First, though, let’s back up to how I wound up joining this club. I’ve been intrigued for a while by the idea of yarn subscriptions.


On the plus side:

+ Surprise yarn!

+ Trying new things!

+ Learning about new dyers and mills and whatever!

+ Getting some patterns to inspire me!

+ And having enough yarn to complete the projects!


But on the down side:

– Most of the boxes are moderately expensive. Around $40/month is pretty normal, and you can pay much more.

– … so if you hate what you get, you’re going feel like you’ve wasted a lot of money

– I don’t think I actually use 2+ skeins of yarn every month, so it’s going to start to pile up


Some pricing:

Knitcrate has 6 subscription types, ranging from $22.50 for 5 minis/month to $65/month for indie yarns. Likely subscription for me would have been $55 for an intermediate/advanced box.

Yarnbox: $35.95/month, more for the luxe version (presumably)

There are lots of others, but those were the two that came up the most.


In the course of doing some research about options, I encountered Yarn of the Month, which sends out little teensy yarn samples instead of full skeins. Because it’s only a taste of yarn rather than a full meal, it rings in as a $9.25/month subscription (less if you get a few months at once). That hits that sweet spot on subscription boxes for me, where it’s easy to write off a bad month and won’t result in rapidly growing pile of stuff in my life. I’d miss out on some of the advantages, in exchange I’d basically wipe out all the disadvantages I listed, and instead miss out on extras that fancier boxes throw in. (That’s actually kind of a shame because I haven’t been knitting long enough to acquire a lot of the small tools that show up as extras!)


What finally pushed me to the decision brink was the assertion that you’d be able to do little 5 inch swatches from your teeny yarn balls, and put them together to have a blanket at the end of the year. So it wouldn’t even be a pile of craft clutter when I was done admiring them, and I’d be motivated to actually *use* the yarn. Awesome!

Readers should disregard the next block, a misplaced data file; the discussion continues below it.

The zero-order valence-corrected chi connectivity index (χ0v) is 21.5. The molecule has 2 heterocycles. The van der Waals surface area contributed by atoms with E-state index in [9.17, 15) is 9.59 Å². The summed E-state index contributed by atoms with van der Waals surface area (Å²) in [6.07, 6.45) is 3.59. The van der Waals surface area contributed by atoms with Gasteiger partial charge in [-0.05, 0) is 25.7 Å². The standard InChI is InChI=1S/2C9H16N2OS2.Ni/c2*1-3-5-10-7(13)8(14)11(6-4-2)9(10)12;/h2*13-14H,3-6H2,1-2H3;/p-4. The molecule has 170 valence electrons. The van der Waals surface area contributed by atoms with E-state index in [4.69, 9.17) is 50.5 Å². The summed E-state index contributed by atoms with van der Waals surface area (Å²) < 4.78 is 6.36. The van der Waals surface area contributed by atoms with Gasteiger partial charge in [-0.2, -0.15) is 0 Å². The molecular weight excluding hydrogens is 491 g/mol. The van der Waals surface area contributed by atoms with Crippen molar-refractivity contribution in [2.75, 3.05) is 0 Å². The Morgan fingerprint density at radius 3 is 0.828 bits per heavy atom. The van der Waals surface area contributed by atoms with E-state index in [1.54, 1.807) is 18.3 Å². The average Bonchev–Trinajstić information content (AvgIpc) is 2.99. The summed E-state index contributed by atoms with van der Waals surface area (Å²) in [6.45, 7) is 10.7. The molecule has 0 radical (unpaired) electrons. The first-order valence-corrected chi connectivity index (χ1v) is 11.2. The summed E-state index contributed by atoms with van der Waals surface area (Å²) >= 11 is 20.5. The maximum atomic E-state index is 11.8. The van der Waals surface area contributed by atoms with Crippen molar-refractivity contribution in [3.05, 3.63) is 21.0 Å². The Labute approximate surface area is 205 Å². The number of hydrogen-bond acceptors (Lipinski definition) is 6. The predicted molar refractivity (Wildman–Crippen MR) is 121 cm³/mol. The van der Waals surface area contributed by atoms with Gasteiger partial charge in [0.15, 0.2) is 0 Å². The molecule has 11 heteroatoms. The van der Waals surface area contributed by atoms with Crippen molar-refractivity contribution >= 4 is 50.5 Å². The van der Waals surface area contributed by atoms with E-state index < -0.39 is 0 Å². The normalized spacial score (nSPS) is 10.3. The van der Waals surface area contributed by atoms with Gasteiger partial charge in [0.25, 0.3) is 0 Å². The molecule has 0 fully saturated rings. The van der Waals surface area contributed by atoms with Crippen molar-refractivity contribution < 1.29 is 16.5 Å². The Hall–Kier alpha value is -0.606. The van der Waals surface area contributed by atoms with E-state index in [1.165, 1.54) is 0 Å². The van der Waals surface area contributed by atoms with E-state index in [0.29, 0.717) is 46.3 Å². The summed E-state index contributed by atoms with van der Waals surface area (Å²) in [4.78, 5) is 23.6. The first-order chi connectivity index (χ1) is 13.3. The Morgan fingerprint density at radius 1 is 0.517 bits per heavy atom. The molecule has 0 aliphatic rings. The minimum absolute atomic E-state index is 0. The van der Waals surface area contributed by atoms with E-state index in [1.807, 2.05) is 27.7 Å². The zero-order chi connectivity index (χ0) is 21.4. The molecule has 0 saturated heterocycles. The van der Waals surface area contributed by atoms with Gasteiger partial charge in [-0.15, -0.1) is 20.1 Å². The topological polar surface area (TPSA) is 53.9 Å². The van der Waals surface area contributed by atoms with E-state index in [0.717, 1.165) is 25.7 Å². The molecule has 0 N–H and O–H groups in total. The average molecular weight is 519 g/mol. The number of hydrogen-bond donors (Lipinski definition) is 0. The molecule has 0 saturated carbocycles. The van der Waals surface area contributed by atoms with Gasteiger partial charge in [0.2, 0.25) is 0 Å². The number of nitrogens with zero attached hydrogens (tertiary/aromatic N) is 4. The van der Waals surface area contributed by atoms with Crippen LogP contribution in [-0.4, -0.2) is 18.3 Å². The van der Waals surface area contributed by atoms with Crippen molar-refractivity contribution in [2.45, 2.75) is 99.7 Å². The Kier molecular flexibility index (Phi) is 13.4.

The problem is, I couldn’t find pictures of the yarn, the swatches, or even many people talking about this club. It was a giant social media void. I could find pictures for yarnbox, pictures for knitcrate, pictures for random yarn of the month clubs on etsy… but only a few forum stale threads for Yarn of the Month.


What to do? I contemplated for a bit, then figured I could afford to try it out and see what happened. But in the interest of helping others, I was darned well going to post some pictures when (if?) I actually got a shipment!


So here’s a review. Hopefully the lack of posts about the yarn is a lack of social media marketing rather than a sign that I have paid money into some sort of mysterious yarn cult that will be upset at this breach of unspoken social etiquette.


First, let me show you the yarn again on a different background to give you a sense of colour:

Yarn of the Month Club, February 2015


I guess February was kind of red themed for valentine’s day.


Not pictured: the February Socks pattern from Birgitte Zeuner and instructions for 3 square swatches. Frankly, they’re printed on thin US letter paper and just not that attractive as a photography subject after being mooshed through the mail. Totally legible, but I might have invested in stiffer paper if I were running YOTM.


February Socks by Birgitte Zeuner


The February Socks pattern looks cute enough. I would have liked better pictures, but obviously I can find them on Ravelry so that works out.


Unfortunately, having just finished my first pair of adult socks, I’m not actually that excited about starting another one, so I think this is getting shelved indefinitely. I’m going to have to find a binder I can put these in! Maybe I’ll find a friend who’s super excited about this and I can pass it on, though.


Angora Lace


Yarn of the Month Club, February 2015


Angora Lace

“Luxurious with a delicate bloom”

6.5 sts/inch on US 2

50% Merino Superwash 20% Angora 30% Nylon

462 yds Color: 102


This is soft and lovely in the ball as one would expect for Angora, and quite pleasant to knit with. It’s not fluffy and doesn’t seem to shed (ask me about my experience knitting pure angora bunny fur sometime) but instead just results in beautifully soft yarn. It’s tightly wound enough that it doesn’t split on those little size 2 needles, and it held up to some unknitting as I tried to end my swatch as close to the end of the ball as possible and mis-calculated.


Yarn of the Month Club, February 2015


It’s not the easiest thing to photograph since it is subtly fluffy and catches the light a lot, but that’s only annoying for the purposes of this post and not in general. (Actually, I’d totally be into anti-photography yarn… I should work on that with some retroreflective stuff.)


The swatch pattern provided uses double-wrapped knitting stitches, a technique I hadn’t tried but a video tutorial wasn’t too hard to find. I actually usually prefer non-video tutorials, but this one is short and clear. You put the needle through as if to knit then wrap the yarn twice instead of once around and knit those, leaving two loops on. then when you come across it in the next few rows, you don’t bother trying to keep those doubled but instead slip stitch through them, leaving you with one longer stitch floating over the fabric.